Calendars of Ancient Civilizations II

The most commonly used calendar in history is the Gregorian model, which is named after Pope Gregory XIII. In this article, you will learn more about this influential method of keeping time, as well as the calendar system of the ancient Hindus.

Gregorian Calendar

The Gregorian system of keeping track of time was introduced in 1582. To complement the astronomical year (365.24219 days), the calendar was equipped with a leap year every four years that had one extra day. Every 3,300 years, the calendar would get just one day out of sync. The leap year day always takes place in February. The typical month has 28 days, while during a leap year, the month has 29 days. Some non-Catholic countries opposed the Gregorian calendar at first. One of these countries was Great Britain, who relied on the Julian calendar, which was calculated using a solar year , based on the amount of time it took the Earth to rotate around the Sun.

However, the Julian calendar fell out of line with the seasons, which forced Great Britain to embrace the Gregorian calendar. This switch eventually took place in 1752. When this occurred, September 3 became September 14, and the people lost 11 days. Interestingly, you will find that nothing was recorded as happening in Great Britain between the time period of September 3, 1752 and September 14, 1752.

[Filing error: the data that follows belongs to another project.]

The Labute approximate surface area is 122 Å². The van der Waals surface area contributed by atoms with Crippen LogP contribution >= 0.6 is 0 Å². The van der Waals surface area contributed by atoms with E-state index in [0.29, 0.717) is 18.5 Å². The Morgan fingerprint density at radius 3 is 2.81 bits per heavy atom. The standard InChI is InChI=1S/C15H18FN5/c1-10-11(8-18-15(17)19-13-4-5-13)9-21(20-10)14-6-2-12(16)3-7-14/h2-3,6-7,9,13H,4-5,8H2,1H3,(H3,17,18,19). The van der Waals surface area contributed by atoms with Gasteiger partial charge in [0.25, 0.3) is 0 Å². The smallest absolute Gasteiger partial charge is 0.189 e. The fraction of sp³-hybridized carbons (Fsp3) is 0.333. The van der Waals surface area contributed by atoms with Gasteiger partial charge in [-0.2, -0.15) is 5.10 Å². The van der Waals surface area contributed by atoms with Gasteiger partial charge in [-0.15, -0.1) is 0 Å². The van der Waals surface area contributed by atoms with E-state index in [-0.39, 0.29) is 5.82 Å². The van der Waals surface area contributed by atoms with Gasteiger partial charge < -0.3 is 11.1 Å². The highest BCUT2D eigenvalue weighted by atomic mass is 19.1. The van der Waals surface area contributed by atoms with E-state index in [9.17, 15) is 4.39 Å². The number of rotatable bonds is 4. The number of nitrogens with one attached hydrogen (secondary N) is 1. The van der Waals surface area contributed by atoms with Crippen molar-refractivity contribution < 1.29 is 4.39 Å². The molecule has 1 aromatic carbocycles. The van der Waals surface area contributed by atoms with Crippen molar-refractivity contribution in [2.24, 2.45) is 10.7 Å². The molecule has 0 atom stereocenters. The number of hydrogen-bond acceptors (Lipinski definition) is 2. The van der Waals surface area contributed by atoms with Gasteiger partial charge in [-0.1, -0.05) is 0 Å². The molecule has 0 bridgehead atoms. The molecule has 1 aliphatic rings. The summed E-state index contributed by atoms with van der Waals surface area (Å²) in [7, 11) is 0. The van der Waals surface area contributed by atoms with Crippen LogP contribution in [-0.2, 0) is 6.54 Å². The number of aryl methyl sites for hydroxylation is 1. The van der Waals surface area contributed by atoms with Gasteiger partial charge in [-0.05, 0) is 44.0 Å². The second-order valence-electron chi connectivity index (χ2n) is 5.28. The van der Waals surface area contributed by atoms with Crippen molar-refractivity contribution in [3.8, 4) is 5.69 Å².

Indian (Hindu) Calendar

Based on the motions of the Sun and Moon, the Indian (Hindu) calendar is used for religious holidays and for dating festivals. Official dates are identified with the Gregorian calendar. The ancient calendar is dated from what is referred to as Saka Era, which traces back to 79 AD. Days start with the local sunrise. In lunar religious calendars, Chaitra (which has 30 days) starts with the new moon in March or April. This is seen as the first month of the year.

The remaining months of the Hindu calendar are called, Vaisakha (31 days), Jyaistha (31 days), Asadha (31 days), Sravana (31 days),  Bhadra (31 days), Asvina (30 days), Kartika (30 days), Agrahayana (30 days), Pausa (30 days), Magha (30 days), and Phalguna (30 days).

Religious and traditional observances found on the Indian calendar include the coming of spring is celebrated in the month of Chaitra. On the eve of Chaitra, the spring festival of color called Holi is observed.